Jil Sander Spring Summer 2011
Recently I found this billowy maxi dress from [Aqua] which I was immediately drawn to because it reminded me of Jil Sander’s SS09 collection. It’s the same dress which I wore in my beach holiday in my previous post. While I do realise that a long dress isn’t quite de rigueur of beachwear, I can hardly think of a more comfortable option for several reasons. Not only am I shielding my skin from potential risk of skin cancer, I can avoid putting my body up to the scrutiny of others while at the same time not having to squeeze into skin tight lycra that refuses to breathe, that is until I have to change into my bathing suit for a swim.
There is also something appealing and liberating with the idea of hiding one’s physical body, which is almost the anti-thesis of Western (and some Eastern) aesthetics that constantly emphasises the waist. It made me wonder why one’s attractiveness is so highly dependent on how much one’s figure is revealed. One would think that at this day and age where rational thinking is highly prized, we would enjoy a little bit of mystery that challenges our imagination rather than being shoved with obvious visual cues that denotes one’s suitability in procreation (ie. hourglass figures = fertile). It doesn’t help that most major fashion publications equate ‘flattering’ with the hourglass shape to pander to the male fantasies, disregarding the fact that a pear or apple or even trapezoid silhouettes can be as equally, if not more, fascinating.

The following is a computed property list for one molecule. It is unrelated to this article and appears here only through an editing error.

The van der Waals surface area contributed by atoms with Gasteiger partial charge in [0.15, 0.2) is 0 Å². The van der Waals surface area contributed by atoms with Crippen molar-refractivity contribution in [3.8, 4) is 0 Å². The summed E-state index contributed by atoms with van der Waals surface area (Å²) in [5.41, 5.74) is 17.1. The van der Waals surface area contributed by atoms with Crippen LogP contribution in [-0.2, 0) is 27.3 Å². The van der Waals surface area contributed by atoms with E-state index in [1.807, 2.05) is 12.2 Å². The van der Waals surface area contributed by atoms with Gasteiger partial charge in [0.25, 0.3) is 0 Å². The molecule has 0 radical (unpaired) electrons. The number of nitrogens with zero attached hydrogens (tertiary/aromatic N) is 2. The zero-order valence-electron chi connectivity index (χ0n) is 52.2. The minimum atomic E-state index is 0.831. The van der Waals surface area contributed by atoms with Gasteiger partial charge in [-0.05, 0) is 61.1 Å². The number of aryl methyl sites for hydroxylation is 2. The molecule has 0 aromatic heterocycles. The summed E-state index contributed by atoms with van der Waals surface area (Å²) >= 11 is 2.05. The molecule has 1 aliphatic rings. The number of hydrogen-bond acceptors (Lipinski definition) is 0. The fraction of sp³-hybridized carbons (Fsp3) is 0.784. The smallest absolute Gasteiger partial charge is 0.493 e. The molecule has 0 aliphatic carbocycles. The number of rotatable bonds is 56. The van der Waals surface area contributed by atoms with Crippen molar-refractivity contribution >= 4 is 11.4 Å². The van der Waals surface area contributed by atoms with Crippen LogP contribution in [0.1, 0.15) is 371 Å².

To end this post, I’d like to share an anecdote that inspired this commentary. When I posted one of the pictures above to a female fashion forum, one of the feedbacks I received was that I looked like a tent, to which I replied: “I like looking like a tent, thank you very much. Not everyone wants to look like an hourglass. Be careful when you see me walking down the street though, I can’t guarantee my kimono will not hit you in the face.”